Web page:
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Excerpt from Oral History Interview with Howard Kester, August 25, 1974. Interview B-0007-2. Southern Oral History Program Collection (#4007) See Entire Interview >>

Work at Penn School in the 1940s

Kester discusses his work at Penn School, an establishment geared towards educating African Americans primarily in vocational and agricultural occupations. Kester went to work at Penn School during the 1940s and reorganized the school in order to better serve the students, faculty, and community. Here, he briefly describes the school's curriculum, the influx of veteran students following World War II, and the relationship between the school and the community.

Citing this Excerpt

Oral History Interview with Howard Kester, August 25, 1974. Interview B-0007-2. Southern Oral History Program Collection (#4007) in the Southern Oral History Program Collection, Southern Historical Collection, Wilson Library, University of North Carolina at Chapel Hill.

Full Text of the Excerpt

MARY FREDERICKSON:
Were you optimistic when you went there?
HOWARD KESTER:
I felt that it was an opportunity to demonstrate what could be done through teaching agriculture wise, and community wise.
MARY FREDERICKSON:
Was your ultimate goal to set up something on the order of the Delta Cooperative?
HOWARD KESTER:
Well, no. The goal was to see that we got first-rate teachers, which were hard to find; and make the school what it had been climbing to achieve for years.
MARY FREDERICKSON:
So you wanted to keep it as a school?
HOWARD KESTER:
We wanted to keep it as a school. We wanted to make the school serve the people - all the people and with the help of the faculty and workers we drew up plans for this. We finally turned the school over to the county and later Courtney Siceloff and his wife set up the Penn Community Center. He came from Carolina; he and his wife used to work with the Fellowship in the headquarters of the Fellowship of Southern Churchmen under Nelle Morton in Chapel Hill.
MARY FREDERICKSON:
How do you . . . Sis . . .
HOWARD KESTER:
Siceloff, and they . . . I came to the point after about five years . . . the way I felt that this was ending . . . this is what the Foundations were telling me too . . . the reason I couldn't get the money I needed, was that secondary education was held to be no business of private philanthropy, that it was a state job, and so I advised the Trustees fully about the situation.
MARY FREDERICKSON:
Did you have a good Board of Trustees?
HOWARD KESTER:
Mostly quite good, yes, and I still hear from several of them.
MARY FREDERICKSON:
Did you involve the community more in the school than it had been before?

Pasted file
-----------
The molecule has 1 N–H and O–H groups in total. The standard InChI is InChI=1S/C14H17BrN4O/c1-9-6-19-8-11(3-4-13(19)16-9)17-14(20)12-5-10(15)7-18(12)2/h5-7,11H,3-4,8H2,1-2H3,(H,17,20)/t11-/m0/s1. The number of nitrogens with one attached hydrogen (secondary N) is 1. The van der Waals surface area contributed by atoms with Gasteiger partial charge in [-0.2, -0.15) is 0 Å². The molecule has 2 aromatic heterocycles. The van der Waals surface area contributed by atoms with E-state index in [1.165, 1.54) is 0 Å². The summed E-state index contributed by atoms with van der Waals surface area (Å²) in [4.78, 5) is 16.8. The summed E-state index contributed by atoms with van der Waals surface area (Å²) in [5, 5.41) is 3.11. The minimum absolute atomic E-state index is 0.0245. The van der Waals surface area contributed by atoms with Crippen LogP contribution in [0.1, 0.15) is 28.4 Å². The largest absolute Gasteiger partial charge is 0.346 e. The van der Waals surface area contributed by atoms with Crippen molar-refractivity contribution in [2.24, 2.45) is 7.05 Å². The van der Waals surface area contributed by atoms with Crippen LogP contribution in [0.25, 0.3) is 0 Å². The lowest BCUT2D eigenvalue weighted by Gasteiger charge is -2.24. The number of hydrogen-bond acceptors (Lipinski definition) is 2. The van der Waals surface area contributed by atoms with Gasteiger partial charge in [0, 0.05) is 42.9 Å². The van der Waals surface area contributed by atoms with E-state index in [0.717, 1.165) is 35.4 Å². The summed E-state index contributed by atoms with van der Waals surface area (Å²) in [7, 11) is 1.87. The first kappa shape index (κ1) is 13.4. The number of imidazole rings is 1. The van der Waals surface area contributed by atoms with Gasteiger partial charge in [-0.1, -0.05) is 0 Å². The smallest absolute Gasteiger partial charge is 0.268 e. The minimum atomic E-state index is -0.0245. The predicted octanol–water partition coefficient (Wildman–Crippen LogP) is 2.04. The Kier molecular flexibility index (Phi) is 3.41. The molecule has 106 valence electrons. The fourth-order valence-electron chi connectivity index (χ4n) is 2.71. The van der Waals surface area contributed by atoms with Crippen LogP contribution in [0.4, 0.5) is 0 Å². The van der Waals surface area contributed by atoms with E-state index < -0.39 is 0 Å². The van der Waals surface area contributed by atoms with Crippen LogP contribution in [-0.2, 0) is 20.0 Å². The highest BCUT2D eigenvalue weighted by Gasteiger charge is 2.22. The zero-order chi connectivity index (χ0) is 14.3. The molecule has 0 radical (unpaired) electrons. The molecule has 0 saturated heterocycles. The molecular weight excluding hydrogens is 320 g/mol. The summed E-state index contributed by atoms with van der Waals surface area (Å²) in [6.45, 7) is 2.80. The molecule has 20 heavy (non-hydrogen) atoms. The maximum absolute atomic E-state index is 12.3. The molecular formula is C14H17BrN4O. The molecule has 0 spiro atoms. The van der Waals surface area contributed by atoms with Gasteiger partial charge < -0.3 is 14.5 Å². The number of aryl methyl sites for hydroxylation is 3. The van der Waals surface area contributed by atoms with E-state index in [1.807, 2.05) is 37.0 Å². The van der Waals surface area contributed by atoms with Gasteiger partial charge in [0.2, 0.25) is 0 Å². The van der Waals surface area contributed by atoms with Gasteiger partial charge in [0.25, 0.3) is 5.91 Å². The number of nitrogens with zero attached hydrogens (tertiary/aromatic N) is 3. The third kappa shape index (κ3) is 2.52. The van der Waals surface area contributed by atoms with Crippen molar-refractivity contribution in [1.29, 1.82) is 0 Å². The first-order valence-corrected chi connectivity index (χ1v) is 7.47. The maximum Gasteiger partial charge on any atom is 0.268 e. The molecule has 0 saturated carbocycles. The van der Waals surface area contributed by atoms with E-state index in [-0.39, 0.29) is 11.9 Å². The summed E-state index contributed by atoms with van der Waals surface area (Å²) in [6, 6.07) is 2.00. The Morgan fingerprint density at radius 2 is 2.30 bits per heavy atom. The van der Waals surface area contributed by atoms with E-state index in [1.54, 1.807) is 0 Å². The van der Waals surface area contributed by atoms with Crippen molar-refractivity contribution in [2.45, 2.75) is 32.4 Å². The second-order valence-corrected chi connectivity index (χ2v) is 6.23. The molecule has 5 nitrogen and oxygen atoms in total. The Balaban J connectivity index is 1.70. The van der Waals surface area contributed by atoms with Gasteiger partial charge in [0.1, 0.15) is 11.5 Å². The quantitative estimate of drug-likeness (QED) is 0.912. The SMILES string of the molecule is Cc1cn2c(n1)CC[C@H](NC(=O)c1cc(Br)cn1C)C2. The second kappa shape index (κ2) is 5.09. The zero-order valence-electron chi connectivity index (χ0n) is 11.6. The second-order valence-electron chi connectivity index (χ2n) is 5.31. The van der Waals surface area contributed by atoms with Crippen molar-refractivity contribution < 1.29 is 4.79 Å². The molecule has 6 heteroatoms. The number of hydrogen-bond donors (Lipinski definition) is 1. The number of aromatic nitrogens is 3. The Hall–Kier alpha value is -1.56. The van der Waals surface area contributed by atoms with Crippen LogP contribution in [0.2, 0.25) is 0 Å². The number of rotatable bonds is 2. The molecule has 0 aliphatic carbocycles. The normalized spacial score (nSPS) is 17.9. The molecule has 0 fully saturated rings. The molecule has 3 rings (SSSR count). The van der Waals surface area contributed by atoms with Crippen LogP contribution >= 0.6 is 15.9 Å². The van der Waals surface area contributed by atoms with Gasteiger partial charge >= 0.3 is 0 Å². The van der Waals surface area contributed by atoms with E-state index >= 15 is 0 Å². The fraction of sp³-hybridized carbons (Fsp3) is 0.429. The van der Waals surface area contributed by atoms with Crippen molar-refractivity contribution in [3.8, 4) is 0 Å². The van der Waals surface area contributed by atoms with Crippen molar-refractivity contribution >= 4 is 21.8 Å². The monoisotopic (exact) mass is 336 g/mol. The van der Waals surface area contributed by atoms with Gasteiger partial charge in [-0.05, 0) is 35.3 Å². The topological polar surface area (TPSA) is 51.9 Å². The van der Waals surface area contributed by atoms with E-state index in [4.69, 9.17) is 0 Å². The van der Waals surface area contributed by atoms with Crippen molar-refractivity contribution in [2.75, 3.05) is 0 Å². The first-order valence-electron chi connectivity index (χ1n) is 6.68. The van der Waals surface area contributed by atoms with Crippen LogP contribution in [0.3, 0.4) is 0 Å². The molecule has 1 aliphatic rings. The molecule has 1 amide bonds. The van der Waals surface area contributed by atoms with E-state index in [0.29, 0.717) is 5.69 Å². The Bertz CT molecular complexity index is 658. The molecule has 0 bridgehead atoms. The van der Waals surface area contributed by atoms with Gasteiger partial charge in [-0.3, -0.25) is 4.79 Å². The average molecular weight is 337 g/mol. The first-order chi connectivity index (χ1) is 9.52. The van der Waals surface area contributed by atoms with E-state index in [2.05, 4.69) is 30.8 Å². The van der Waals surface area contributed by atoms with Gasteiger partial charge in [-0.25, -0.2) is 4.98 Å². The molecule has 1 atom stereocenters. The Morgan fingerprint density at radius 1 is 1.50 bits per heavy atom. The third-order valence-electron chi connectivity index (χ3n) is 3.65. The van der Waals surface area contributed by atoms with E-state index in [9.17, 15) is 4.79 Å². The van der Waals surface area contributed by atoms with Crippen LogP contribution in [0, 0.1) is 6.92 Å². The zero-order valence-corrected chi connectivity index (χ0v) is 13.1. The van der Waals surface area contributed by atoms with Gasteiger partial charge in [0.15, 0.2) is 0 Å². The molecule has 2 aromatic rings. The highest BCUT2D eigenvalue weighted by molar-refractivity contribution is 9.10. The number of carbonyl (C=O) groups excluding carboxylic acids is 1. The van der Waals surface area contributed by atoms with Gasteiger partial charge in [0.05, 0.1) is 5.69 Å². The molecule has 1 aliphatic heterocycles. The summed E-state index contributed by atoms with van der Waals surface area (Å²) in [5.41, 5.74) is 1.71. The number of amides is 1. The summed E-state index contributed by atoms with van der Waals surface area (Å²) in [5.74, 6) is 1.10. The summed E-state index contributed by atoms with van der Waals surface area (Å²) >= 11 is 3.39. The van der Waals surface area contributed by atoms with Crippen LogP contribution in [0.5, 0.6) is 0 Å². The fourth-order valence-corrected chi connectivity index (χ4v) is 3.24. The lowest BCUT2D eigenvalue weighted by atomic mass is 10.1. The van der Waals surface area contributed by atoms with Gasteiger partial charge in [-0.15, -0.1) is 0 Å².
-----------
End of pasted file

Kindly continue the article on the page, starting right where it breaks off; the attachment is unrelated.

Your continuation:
HOWARD KESTER:
Well in a way we did, and in a way we repulsed them because my Alice was Head of the Instruction and she took it seriously. When we wnet down there . . . I don't know whether they kept the rolls or not, but anyway the kids would think up excuses not to come to class, you know, they said they had to "go after the cows" . . . this, that or the other, you know. They'd always burn wood at the School, and it kept the kids and the men busy, just constantly cutting wood. They must have had 40 to 45 fires to keep going and I ordered the first coal that had ever been on the island, and the small children would throw the coal at one another and get dirty.
MARY FREDERICKSON:
How many students were there when you were there?
HOWARD KESTER:
Well it varied. We had from the first grade through the twelfth, we had right at 250 to 275, I guess, then at one time we had about 250 veterans.
MARY FREDERICKSON:
And the regular students didn't come.
HOWARD KESTER:
Yes.
MARY FREDERICKSON:
They were there also?
HOWARD KESTER:
All there, and we were teaching auto mechanics, blacksmithing, and leather work, carpentry, masonry, and basketry, and you know, various things that would give the veterans a chance to make a living. When they came to school I had quite a time trying to keep the veterans from playing craps all the time.
MARY FREDERICKSON:
These were all black veterans who had all been in World War II?
HOWARD KESTER:
Yes.
MARY FREDERICKSON:
Were most of them from around there?
HOWARD KESTER:
Yes, some of them came from the mainland as well as the islands . . .
MARY FREDERICKSON:
Why did you feel that you might have repulsed some of the people in the community?
HOWARD KESTER:
Because they prided themselves on their lack of prejudices . . .
MARY FREDERICKSON:
Toward blacks?
HOWARD KESTER:
Toward whites, and I knew perfectly well that there was as much hatred in their hearts at times for the white man as in the white man's heart for the Negro, and I didn't hesitate to tell them.
MARY FREDERICKSON:
Do you think that they resented the school's long presence there with a white at the top?
HOWARD KESTER:
They resented it and at the same time we went up on tuition. It was $1 a year, and we couldn't survive on that, you know, and I put it up to $10 because they could afford it, their parents could afford it, and this just raised a hullabalou.